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SAAB 9-3 SportCombi 2006 Review

Billed as a sports wagon, the SportCombi is available in two turbocharged variants.

In a bid to turn around a disappointing 2005, Saab has followed its pricing re-alignment with the introduction of the 9-3 SportCombi and a sharp entry-level price tag.

Billed as a sports wagon, the SportCombi is available in two turbocharged variants: an entry-level 110kW Linear model and a 184kW 2.8-litre V6 Aero.

Saab marketing staff suggest the SUV sales boom may be levelling off, and car buyers will be looking for flexible alternatives to large, all-terrain wagons — a change they believe will benefit the small, but growing, prestige wagon market.

The new 9-3 wagon is unmistakably Saab. A stand-out feature are its high-mounted, frosted LED tail lights up the side of the rear pillar.

Love them or hate them, they stand out, and LEDs are brighter, more reliable than conventional globes.

The wagon offers a 60/40 split-fold rear seat as well as a front passenger seat back that folds flat for extra-long cargo.

There's the added versatility of a cargo net that can be deployed behind the front seats when the maximum 1273 litres of space is being used.

With the rear seats up, boot space is claimed to be 419 litres, with a "TwinFloor" storage area situated under the floor.

The $45,400 Linear's two-litre turbocharged engine is driven through the front wheels via a five-speed manual or optional automatic. A five-speeder costs an extra $2100.

Among the standard fare are electronic stability control, 16-inch alloys, cruise control, climate control, a chilled glove box and heated leather seats.

The $4000 Linear Sport pack includes parking radar, 17-inch alloys, fog lights and an electrically adjustable driver's seat.

The Saab brand is almost as synonymous with safety as its compatriot brand Volvo, and the standard safety equipment list reflects that.

There's stability control; anti-lock brakes with electronic brake force distribution; mechanical brake assist; cornering brake control; dual-stage driver and passenger airbags; front seat-mounted head/thorax airbags; roof rail airbags; active head restraints;and anti-submarining front and rear seats.

A price rise for the Aero brings a six-speed manual priced at $72,400, and the six-speed auto at $74,900 (Saab expects to sell 20 per cent automatics), but the

powerplant offers a decent spike in outputs for the money.

This Holden-built, 2.8-litre V6 turbo V6 offers peak power between 1800 and 4500rpm. Saab claims 90 per cent of peak torque is available from a low 1500rpm.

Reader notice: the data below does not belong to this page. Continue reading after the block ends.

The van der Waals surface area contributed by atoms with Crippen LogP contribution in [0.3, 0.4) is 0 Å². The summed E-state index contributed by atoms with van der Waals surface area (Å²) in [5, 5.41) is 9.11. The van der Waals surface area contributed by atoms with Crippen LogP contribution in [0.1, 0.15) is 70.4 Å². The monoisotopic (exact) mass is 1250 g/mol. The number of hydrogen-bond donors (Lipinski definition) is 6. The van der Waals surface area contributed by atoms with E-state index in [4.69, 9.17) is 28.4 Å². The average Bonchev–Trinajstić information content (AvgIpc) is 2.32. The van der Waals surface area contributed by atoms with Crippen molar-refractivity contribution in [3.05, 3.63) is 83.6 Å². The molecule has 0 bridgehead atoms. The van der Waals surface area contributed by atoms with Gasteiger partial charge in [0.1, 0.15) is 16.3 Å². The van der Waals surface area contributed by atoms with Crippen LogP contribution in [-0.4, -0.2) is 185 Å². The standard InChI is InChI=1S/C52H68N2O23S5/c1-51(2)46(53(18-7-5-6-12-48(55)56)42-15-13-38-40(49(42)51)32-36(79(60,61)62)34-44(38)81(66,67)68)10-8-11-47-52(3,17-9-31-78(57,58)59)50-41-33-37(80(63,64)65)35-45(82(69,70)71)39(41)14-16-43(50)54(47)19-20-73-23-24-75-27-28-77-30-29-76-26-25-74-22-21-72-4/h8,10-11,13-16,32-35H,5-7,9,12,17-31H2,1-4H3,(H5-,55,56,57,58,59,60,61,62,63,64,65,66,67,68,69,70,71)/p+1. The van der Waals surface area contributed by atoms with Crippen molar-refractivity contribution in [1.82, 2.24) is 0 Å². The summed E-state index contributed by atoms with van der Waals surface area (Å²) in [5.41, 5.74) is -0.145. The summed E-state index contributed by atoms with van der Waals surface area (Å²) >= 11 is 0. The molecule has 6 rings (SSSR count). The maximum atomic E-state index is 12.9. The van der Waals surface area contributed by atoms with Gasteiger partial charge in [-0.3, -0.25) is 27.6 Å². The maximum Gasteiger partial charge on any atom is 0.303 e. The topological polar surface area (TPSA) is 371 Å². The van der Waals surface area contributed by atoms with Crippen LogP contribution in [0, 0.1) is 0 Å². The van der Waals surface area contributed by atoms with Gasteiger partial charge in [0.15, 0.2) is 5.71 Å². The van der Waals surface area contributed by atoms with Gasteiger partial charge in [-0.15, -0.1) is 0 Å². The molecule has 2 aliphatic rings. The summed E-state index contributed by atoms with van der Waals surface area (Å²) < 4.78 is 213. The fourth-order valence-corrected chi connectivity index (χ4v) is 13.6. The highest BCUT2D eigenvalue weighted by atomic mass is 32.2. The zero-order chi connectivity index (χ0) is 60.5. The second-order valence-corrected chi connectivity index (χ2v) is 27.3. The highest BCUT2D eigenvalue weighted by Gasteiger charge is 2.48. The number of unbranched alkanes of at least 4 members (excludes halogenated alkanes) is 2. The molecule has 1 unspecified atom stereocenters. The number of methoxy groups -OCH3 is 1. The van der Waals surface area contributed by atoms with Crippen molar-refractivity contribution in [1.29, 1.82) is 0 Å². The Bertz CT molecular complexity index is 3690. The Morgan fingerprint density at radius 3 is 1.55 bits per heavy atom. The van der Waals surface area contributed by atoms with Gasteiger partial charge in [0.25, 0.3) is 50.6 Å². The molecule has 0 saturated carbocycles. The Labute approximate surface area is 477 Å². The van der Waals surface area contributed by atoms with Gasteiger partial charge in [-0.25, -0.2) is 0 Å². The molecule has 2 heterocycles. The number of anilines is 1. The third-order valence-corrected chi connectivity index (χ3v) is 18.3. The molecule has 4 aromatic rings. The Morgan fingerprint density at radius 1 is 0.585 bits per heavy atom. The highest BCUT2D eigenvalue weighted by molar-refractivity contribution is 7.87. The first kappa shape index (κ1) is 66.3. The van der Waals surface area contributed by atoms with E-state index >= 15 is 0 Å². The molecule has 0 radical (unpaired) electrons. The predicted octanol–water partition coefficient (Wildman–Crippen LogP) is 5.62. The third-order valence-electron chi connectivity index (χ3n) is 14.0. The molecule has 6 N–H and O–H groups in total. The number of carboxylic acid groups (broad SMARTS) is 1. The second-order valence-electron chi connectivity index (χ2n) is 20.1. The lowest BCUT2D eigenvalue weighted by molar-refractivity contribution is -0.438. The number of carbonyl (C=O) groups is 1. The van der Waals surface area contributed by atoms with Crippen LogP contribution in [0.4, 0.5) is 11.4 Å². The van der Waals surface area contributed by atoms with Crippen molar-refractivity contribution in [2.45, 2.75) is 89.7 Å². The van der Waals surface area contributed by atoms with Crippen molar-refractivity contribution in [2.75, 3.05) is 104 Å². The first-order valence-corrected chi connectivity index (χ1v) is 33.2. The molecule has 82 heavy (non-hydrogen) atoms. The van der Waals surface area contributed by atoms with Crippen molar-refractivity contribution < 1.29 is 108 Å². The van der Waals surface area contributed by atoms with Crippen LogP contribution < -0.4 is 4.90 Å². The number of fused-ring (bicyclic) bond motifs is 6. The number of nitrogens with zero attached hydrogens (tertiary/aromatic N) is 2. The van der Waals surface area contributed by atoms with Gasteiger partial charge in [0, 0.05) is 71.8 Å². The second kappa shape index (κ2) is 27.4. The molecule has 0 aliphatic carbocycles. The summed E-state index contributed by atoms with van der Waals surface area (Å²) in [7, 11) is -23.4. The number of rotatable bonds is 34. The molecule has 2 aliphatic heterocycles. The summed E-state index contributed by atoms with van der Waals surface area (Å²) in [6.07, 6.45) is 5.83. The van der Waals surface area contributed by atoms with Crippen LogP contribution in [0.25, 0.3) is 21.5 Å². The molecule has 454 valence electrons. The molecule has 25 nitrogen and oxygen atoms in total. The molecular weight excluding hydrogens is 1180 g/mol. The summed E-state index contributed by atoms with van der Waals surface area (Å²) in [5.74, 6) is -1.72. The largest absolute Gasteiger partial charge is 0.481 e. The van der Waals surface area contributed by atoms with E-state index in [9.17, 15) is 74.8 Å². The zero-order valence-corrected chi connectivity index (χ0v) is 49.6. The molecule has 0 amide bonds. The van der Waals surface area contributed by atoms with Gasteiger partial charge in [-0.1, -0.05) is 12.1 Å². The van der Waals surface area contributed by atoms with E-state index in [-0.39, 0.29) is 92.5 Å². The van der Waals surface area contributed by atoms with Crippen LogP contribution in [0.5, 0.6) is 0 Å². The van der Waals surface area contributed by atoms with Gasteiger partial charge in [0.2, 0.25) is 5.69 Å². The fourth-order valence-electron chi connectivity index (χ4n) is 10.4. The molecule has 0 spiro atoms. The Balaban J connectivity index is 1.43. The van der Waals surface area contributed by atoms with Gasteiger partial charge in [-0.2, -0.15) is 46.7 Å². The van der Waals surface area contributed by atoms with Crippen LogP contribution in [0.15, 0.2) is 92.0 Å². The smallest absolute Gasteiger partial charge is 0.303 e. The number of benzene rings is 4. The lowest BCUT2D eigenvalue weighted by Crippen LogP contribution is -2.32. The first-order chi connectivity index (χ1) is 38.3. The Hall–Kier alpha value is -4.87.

That's enough for a claimed 0-100km/h time of 6.9 seconds in the manual.

The Aero sits on a sport-tuned suspension, with 17-inch wheels as standard, with the next level of electronic stability control, ESP Plus, that allows for more "active" driving.

There's also an auto-dimming centre rear-vision mirror, electric adjustment for both front seats, a six-CD in-dash sound system and parking radar.

The Aero options list includes 18-inch wheels; both models can be optioned up with bi-xenon headlights, a Bluetooth phone system and a glass sunroof.

On a drive through Sydney traffic, the Linear automatic needed to be kept on the boil, but once we were accustomed to the engine and gearbox, the Linear allowed for smooth, unfussed progress.

The wagon body did produce some unwanted road noise from the rear, but the interior is a comfortable place to spend time behind the wheel.

Room for the occupants is decent without being spacious; four average-size adults can get comfortable.

Switch to an Aero auto, and two things are immediately apparent: the increased output and the harsher ride.

The new 9-3 has made a better fist of putting the considerable torque of the turbo fours through the front wheels than its forebears. It works well with the six-speed auto.

But the Aero's ride isn't as compliant as it needs to be on some of Australia's characteristically broken bitumen.

Smooth corners are handled quickly and with minimum fuss — body roll isn't really an issue, and the electronics temper wheelspin without ruining the fun — but the suspension's compliance could be improved.

Nissan managed to re-tune the 350Z's suspension without losing handling prowess; Saab could do the same. Other makes in the segment have a similar problem when it comes to ride, so Saab isn't alone.

If you're tired of getting around in a big off-roader masquerading as a school bus, the Saab makes a price-competitive argument to buy Swedish.

Pricing guides

Based on third party pricing data
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Highest Price

Range and Specs

Aero 2.8L, PULP, 6 SP $8,800 – 13,200 2006 Saab 9-3 2006 Aero Pricing and Specs
Linear 2.0L, PULP, 5 SP $6,200 – 9,680 2006 Saab 9-3 2006 Linear Pricing and Specs
Linear 20TH Anniversary 2.0L, PULP, 5 SP $7,300 – 11,330 2006 Saab 9-3 2006 Linear 20TH Anniversary Pricing and Specs
Vector 2.0L, PULP, 5 SP $6,900 – 10,670 2006 Saab 9-3 2006 Vector Pricing and Specs
Stuart Martin
Contributing Journalist


Pricing Guide


Lowest price, based on third party pricing data

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